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HMRC clamping down on individuals wrongly classified as self-employed, with SMEs hit particularly hard
Payroll errors cost UK employers more than £700 million in the last financial year, with underpaid tax relating to individuals who were wrongly declared self-employed at the root of many of the problems.
Research from accountancy firm UHY Hacker Young found that HMRC collected £737.3 million from investigations into employer compliance, much of it relating to self-employment.
This included cases where businesses had declared individuals to be self-employed. When HMRC decided they should count as employees, the firms became liable for national insurance payments and, in some cases, higher tax charges than they would have paid if they had initially declared them as employed.
UHY Hacker Young head of tax Roy Maugham said the onus was on HR teams to apply rigorous tests to determine who was truly self-employed. “A lot of cases are grey rather than black or white,” he told People Management. “Tests include whether someone is capable of substituting themselves.
“Companies used to ask individuals to invoice them through a company name but HMRC is looking at things like: does that person have a pass to the canteen? Are they on the employer’s telephone list?
“You could take someone on for a specific project but you could end up exerting a level of control that makes you their employer in HMRC’s eyes.”
SMEs were hit particularly hard by a crackdown on payroll tax deductions, accounting for about half of the cash collected – despite being responsible for only a tenth of UK payroll.
Maugham said: “Much of the underpaid tax is down to genuine errors. This strongly suggests the government needs to simplify its systems to help SMEs avoid mistakes.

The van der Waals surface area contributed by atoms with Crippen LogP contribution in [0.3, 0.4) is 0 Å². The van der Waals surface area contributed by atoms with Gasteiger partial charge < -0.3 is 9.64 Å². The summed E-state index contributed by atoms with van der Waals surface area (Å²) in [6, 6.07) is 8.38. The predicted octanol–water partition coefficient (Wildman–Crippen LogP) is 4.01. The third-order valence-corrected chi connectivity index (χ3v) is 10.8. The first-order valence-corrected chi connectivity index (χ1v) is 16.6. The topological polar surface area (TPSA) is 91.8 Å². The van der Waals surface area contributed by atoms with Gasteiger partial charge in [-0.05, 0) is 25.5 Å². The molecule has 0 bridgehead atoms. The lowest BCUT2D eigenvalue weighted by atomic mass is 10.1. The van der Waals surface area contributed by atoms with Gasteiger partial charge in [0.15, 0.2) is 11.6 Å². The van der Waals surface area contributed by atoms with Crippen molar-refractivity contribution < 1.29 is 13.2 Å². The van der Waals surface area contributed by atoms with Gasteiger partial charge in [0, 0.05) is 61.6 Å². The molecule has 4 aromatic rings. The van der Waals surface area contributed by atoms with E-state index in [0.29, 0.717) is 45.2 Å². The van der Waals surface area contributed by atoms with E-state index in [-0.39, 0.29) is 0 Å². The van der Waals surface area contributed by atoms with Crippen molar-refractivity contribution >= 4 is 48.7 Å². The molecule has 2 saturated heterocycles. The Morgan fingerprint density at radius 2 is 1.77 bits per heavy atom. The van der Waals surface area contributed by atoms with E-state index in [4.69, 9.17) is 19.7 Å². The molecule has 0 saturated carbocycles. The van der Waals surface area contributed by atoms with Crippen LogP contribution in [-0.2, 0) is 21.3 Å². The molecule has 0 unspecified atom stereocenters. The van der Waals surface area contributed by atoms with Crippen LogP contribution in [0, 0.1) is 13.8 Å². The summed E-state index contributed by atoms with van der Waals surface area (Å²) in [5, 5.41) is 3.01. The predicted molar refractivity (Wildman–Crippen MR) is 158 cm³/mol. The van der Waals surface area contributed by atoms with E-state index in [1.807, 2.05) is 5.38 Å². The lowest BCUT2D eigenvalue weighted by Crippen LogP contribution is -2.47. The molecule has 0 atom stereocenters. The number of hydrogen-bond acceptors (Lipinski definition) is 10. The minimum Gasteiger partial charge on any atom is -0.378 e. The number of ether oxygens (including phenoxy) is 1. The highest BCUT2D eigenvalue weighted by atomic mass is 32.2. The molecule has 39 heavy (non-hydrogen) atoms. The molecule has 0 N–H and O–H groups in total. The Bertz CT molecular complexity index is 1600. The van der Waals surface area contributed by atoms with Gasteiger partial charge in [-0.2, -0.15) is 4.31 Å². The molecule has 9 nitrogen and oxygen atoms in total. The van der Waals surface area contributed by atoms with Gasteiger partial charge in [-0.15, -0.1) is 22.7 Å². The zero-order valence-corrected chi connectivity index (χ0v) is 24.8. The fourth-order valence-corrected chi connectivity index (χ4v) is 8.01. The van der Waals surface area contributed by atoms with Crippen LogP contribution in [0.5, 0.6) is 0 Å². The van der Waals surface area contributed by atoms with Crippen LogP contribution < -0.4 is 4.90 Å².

“While SMEs will be reluctant or unable to pay for expert advice, they are clearly struggling to navigate the tax system as it stands.”
Umbrella companies – which employ outsourced personnel on a fixed-term basis, often offering a cheaper alternative to employing full-time staff – have been a particular problem for SMEs when it comes to payroll tax.
“Those employing flexible workforces or operating as umbrella companies, for example, might find it difficult to determine which box their labour force falls into when it comes to paying tax,” said Maugham.
“With HMRC honing its ability to spot inconsistencies in tax returns across the board, small clues – such as when a supposedly outsourced employee is offered annual leave by a company – will trigger an investigation.”
He said such probes could be disruptive as well as costly. “While some may be actively looking to avoid paying tax, the vast majority of SMEs will simply be tripping up on a complex tax system,” he added.
Helen Hargreaves, associate director of policy and research at the Chartered Institute of Payroll Professionals, said the research findings showed the need for employers to use qualified payroll practitioners. “With increasingly complex government legislation, as well as HMRC’s greater focus on compliance, it is unsurprising that more issues are being discovered,” she said.